Fire up the Town Car and the American dream leaves the retirement home; dual exhausts burble while the (pathetically small) hood ornament gets its shine on. The analog tachometer is a long-delayed, much appreciated addition, providing visual reinforcement of the 4.6-liter V8's hot-rod intake tenor. Though ancient, the big Lincoln’s powerplant is the automotive equivalent of the little black dress: an under-stressed engine with significantly more torque (287 ft.-lbs.) than horsepower (239hp). Take off is never less than smooth. Momentum is never less than serene.

Nimble its not, but it isn’t as lifeless as you’d imagine– for a vehicle that's only a hundred pounds lighter than a Ford Explorer. The rack and pinion steering is over-boosted, but accurate. Rear wheel-drive balance serves massive doses of confidence, while the Watt's-link axle, monotube shocks and hydroformed chassis keep it flat enough for drivers looking to recreate 70’s cop show tire squealing understeer. Bell-bottomed pedestrians no longer fear the flying hubcap, as the Town Car’s 17” rims and prodigious disc brakes provide surprisingly competent stopping power.

To say the Town Car's basic blueprint has aged well is like calling Eleanor Roosevelt just another stand-up lady. But in today's highly competitive luxury car market, the Town Car's tuning package owns an uncomfortable middle ground. It’s not surprisingly limber like the mack-daddy Ford Police Interceptor, and not stupid-plush like a proper Lincoln. Add in the Town Car’s dim-witted four-speed automatic and you have a severely flawed package. Therein lays the problem: instead of being true to itself, the Town Car tried to out-import its competitors.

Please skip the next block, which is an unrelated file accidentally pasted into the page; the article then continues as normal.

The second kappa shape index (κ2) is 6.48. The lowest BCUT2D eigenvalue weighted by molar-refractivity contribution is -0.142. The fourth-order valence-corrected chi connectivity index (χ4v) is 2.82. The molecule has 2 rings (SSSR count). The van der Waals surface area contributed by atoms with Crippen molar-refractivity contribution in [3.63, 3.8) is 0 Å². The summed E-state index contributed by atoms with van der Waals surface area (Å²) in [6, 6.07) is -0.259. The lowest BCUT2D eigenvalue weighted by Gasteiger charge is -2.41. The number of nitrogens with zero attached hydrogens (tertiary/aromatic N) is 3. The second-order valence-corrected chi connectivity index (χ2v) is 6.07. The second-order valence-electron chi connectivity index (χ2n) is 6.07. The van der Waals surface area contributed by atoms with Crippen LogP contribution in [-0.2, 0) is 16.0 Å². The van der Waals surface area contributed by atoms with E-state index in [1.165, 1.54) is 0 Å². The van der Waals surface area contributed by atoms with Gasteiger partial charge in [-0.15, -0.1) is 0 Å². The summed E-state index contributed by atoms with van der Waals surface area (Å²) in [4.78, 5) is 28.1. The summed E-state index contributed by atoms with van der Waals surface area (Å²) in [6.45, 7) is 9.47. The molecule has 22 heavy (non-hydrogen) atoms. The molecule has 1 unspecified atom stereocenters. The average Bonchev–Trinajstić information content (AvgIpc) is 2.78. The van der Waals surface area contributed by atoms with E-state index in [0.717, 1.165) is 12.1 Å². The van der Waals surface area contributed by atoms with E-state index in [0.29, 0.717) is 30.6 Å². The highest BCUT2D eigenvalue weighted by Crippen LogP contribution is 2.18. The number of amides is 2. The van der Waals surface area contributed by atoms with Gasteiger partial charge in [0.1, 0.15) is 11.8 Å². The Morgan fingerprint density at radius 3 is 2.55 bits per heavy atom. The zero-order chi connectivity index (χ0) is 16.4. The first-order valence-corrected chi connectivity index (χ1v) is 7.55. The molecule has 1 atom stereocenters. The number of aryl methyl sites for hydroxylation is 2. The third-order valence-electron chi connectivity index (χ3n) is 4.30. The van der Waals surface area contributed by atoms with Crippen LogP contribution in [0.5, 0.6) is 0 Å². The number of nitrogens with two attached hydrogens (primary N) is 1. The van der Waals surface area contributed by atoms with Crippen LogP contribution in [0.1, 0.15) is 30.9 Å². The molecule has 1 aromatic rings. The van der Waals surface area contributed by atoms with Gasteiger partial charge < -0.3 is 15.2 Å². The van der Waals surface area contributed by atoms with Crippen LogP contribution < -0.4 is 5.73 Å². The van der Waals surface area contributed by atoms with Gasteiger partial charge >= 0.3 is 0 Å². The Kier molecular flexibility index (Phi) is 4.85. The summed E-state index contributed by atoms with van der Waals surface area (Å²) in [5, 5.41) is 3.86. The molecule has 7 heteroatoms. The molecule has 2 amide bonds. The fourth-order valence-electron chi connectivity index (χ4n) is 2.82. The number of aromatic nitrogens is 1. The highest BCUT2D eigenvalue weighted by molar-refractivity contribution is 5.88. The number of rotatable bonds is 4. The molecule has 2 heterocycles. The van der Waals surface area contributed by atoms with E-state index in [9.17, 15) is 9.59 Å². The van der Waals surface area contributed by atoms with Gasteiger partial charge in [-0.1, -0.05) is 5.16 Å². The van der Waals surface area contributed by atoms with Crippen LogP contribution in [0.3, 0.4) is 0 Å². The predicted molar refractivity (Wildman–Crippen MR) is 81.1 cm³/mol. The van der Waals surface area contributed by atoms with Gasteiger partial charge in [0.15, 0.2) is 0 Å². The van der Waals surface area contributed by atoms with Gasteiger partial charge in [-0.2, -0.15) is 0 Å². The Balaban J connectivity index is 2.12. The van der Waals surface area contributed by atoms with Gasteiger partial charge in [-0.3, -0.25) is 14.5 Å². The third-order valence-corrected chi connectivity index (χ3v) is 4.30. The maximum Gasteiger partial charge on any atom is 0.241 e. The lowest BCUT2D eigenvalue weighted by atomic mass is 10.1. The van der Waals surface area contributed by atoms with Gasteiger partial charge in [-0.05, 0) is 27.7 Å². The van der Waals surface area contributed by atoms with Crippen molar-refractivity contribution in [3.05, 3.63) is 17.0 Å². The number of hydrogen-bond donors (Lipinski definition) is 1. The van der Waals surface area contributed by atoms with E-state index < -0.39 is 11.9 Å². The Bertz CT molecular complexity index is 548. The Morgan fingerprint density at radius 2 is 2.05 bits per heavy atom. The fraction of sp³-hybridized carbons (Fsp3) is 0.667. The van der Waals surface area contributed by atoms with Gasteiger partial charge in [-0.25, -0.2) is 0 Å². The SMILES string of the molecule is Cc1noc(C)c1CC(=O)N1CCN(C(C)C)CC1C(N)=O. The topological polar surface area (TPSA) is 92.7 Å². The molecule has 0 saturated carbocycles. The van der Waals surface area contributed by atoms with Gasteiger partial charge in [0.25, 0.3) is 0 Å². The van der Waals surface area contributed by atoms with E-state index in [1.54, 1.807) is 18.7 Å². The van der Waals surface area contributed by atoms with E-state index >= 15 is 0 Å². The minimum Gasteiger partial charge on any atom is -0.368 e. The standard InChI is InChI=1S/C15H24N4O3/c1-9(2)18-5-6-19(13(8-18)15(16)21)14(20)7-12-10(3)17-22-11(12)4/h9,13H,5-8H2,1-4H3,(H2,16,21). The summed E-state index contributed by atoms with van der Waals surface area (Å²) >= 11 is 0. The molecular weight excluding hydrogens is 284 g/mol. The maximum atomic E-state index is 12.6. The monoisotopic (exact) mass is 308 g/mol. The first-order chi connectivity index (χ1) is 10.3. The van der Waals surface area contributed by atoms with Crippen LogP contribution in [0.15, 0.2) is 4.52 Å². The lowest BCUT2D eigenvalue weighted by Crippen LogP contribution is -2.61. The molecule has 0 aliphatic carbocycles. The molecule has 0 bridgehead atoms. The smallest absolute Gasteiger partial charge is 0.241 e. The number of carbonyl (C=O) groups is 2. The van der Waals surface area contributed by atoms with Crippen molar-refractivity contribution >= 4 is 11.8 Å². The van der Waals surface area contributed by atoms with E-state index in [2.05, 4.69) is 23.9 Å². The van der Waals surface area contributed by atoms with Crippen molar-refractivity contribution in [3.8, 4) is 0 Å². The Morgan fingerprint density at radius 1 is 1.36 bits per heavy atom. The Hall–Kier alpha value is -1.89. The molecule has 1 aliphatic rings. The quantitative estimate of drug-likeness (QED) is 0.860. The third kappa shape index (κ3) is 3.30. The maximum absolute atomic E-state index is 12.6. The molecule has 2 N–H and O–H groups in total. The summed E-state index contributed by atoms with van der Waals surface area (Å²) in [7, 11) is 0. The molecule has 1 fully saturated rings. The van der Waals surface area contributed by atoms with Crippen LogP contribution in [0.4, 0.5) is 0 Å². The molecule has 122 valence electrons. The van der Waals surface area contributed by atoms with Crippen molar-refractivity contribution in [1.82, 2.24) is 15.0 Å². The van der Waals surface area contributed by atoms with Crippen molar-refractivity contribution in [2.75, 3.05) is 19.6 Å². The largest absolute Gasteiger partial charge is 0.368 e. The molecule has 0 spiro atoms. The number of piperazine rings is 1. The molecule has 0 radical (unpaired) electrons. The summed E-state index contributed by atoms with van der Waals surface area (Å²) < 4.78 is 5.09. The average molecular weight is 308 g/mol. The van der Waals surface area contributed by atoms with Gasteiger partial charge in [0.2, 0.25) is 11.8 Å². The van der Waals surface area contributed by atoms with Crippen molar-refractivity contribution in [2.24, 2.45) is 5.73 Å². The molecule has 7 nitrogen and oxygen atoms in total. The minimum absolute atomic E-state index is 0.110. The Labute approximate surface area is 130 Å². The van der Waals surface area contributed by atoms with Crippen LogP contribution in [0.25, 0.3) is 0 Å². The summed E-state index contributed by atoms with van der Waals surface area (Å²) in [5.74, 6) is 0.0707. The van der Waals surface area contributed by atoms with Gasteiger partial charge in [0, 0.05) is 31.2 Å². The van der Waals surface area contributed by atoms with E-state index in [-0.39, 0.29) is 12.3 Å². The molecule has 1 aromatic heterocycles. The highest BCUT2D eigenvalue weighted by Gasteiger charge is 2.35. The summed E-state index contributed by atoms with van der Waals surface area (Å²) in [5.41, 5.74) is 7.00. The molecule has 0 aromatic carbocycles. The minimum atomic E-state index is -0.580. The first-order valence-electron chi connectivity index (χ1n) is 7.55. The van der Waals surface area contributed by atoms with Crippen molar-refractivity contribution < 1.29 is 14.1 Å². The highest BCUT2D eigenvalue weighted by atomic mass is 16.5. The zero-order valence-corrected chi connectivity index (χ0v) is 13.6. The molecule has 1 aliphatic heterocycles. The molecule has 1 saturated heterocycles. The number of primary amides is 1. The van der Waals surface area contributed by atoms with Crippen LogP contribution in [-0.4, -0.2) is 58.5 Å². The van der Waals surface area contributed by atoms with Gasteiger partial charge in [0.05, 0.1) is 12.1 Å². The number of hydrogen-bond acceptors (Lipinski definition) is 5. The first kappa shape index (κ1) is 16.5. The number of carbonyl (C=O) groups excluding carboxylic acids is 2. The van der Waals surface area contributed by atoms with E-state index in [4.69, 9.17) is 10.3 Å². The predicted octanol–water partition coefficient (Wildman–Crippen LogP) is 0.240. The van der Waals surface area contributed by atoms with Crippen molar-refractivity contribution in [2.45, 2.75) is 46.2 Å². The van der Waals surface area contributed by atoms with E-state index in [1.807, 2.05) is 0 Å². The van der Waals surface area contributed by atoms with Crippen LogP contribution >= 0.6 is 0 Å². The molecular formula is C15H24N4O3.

Wrong answer. The Lincoln Town Car is the sole survivor of a generation of automobiles that ooze Americana like a juicy chomp into a fully-dressed hamburger. So why does the Town Car need more than one finger resting on the wheel? Where's the button-tufted seating? There’s only two ways for Lincoln to go here: WAY up market or back to its Earth Wind and Fire forefathers. We seriously question Ford’s ability to pull a Lexus out of its hat. Which leaves… playas.

Today’s homies empty their pocketbooks for the likes of Chrysler 300s and dub'd-out SUVs. This is the Town Car's rightful territory: rear-wheel drive machines with gangstolene style, epic space and a hint of grace. Now that their back’s against the wall, again, still, maybe Ford has the stones to put the real American Dream back on the road. Maybe it can change the Lincoln Town Car from an “old man’s car” to a “stickin’ it to da man" car. We shall see.